AF: The story is all about two Iranian characters, and also about Tehran, the city. It's about an era and its particular mindsets. It's a very Iranian novel, very much so in every sense. But Bill Robinson in his review for, is completely right in saying that this is a novel also about any developing country and late 20th century Westernization. It's about those tottering infrastructures, political instabilities, alienation and violence; but then also about the web of traditions and close-knit families and grace of living and indefinable moments there. Ultimately, the characters in the novel, shaped as they are by a society they're trying to reshape, struggling and caught in the vortex of history, transcend time and place.

BRC: Is the world inhabited by these characters gone or fundamentally changed by the Revolution?

AF: It's gone, that world is gone. All things have changed and everyone with them. Even personal rituals, family Friday luncheons, summer weddings, the old gardens. Perhaps vestigial things remain. But the very structure and existence of that society --- and its people who are the engines driving it --- have changed forever, also in how those individuals define and see themselves. And of course Tehran has changed and grown into a giant metropolis. And the world has shifted so that unlike that era when so many students and intellectuals were Marxist revolutionaries and revolutions everywhere were imagined and made by the Left, there are now other ideologies vying for power, slicing and dicing the political landscape.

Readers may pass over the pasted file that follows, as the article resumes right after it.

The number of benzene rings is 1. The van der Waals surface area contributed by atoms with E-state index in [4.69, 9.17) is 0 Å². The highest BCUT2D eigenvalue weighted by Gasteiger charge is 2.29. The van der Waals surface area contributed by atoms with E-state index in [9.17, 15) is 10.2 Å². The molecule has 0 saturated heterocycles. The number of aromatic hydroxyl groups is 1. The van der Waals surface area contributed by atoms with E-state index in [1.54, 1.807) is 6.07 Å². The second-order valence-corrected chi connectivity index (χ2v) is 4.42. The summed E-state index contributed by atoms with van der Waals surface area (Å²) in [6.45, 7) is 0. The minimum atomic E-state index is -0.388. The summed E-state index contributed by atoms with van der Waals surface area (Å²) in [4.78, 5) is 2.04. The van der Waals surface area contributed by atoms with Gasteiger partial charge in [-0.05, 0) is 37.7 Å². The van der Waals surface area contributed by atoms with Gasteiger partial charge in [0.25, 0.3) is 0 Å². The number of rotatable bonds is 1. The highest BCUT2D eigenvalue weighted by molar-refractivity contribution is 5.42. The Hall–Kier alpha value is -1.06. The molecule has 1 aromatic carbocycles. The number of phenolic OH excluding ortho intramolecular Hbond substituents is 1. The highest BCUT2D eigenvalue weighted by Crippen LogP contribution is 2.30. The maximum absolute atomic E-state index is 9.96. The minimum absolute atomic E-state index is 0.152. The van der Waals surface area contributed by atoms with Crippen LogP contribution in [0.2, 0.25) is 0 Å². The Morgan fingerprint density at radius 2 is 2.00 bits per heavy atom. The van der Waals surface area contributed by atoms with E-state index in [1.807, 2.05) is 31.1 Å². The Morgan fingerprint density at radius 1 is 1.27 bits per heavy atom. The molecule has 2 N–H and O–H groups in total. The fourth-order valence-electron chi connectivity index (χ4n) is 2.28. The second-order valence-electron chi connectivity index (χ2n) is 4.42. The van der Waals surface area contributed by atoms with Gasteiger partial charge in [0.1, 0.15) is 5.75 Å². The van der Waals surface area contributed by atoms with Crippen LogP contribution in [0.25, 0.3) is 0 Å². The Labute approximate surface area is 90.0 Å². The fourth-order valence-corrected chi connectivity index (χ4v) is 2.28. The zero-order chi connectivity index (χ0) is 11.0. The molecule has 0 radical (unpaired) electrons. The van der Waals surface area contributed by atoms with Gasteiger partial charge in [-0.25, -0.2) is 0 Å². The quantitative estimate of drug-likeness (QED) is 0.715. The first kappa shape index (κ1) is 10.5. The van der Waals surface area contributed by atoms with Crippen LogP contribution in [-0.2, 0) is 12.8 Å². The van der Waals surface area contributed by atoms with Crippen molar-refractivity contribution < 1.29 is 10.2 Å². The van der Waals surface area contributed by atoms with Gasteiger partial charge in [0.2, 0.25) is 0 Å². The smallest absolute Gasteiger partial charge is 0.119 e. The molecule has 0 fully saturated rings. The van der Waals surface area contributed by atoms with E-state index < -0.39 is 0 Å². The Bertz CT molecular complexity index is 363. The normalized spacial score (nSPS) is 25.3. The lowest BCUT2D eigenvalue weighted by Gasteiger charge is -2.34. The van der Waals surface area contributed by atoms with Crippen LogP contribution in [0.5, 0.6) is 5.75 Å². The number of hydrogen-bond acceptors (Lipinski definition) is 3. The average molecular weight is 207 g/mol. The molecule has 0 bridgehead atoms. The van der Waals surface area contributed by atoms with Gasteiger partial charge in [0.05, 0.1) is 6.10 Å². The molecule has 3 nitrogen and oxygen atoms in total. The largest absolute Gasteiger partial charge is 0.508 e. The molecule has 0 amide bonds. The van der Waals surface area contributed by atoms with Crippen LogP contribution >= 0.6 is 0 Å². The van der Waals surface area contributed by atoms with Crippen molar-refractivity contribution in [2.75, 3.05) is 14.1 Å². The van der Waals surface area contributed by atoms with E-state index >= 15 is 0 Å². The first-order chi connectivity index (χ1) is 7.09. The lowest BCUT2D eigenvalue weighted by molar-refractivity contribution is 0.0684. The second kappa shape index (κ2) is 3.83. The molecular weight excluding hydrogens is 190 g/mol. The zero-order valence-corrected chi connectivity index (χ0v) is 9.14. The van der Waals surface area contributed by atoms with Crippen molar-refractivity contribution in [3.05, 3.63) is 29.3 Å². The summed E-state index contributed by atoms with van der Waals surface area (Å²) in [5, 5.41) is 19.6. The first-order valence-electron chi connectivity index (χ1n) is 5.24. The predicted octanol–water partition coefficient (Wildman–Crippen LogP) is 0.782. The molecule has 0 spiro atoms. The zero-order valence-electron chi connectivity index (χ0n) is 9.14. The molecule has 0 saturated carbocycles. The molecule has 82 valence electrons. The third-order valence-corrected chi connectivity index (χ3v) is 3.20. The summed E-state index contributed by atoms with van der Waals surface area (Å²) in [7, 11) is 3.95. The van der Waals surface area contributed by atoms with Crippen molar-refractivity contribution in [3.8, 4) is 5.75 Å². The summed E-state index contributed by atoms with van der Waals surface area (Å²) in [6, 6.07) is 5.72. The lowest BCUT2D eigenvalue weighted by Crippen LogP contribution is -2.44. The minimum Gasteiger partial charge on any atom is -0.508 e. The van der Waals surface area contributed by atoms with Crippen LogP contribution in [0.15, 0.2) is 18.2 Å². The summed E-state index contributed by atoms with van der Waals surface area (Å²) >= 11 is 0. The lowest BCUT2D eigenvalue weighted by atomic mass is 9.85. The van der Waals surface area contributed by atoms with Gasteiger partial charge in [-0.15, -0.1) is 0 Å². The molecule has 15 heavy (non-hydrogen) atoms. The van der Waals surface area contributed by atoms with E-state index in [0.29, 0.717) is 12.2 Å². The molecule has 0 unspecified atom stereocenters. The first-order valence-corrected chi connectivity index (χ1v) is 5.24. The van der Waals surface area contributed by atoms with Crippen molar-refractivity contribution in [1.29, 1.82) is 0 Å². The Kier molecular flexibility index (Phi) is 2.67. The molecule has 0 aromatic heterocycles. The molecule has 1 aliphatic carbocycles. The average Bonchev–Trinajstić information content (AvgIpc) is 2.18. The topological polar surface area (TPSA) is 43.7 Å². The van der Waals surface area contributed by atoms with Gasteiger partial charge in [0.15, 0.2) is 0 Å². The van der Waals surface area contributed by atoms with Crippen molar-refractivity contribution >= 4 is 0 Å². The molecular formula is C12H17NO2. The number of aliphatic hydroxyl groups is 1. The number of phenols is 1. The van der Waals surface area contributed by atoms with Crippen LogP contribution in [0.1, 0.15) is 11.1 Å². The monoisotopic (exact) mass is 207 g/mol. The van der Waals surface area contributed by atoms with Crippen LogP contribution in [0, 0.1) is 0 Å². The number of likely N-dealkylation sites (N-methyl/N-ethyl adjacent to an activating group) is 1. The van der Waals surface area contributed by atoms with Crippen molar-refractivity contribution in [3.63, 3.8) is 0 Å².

BRC: What are your feelings about the current situation in the Middle East?

AF: I have a positive outlook, though the problems of the Middle East --- democracy, religious turmoil, oil, Palestine --- are complicated and often seem insurmountable. We experience the tribulations inflicted by history in human time, whereas the time history itself requires to bend and shape and solve problems is on an altogether different scale. We despair because our life passes quickly it seems, whereas history seems to crawl along often, and its eruptions only leave a legacy of tangled problems and a human wasteland in their wake. Middle Eastern societies need to evolve organically. To implement their reforms they need to find their own solutions from the inside out, rather than getting them rushed or condensed or imported. That's their great challenge.

BRC: This is your debut work. How did you feel seeing your book in the store for the first time? What has been the early reader feedback?

AF: It was great to see my novel in the store for the first time. So satisfying! And the cover is so elegant and mysterious, it's visually arresting and distinct. I must say my early reader feedback has been terrific. I've had all ages and types and different nationalities. They say the story is gripping, that it transports them into another world; they love my style, which is particular, so I'm getting a lot of comments about that. They're moved, drawn in by this turbulent fusion of love and politics, this vanished era brought back to life. They're all in Tehran --- no matter where they're from --- living the story. A New Yorker wrote me, "My mind is in Tehran but I have to start work tomorrow! Help!"

BRC: Who are some authors who influenced you?

AF: Dostoevsky, Tolstoy, Turgenev, Flaubert, Conrad, James, Graham Greene.

BRC: What are you working on now?

AF: I've been working on a story about Iran in the 19th century. But I'm still not sure if that's the one I'll stay with. I may still switch suddenly to something contemporary.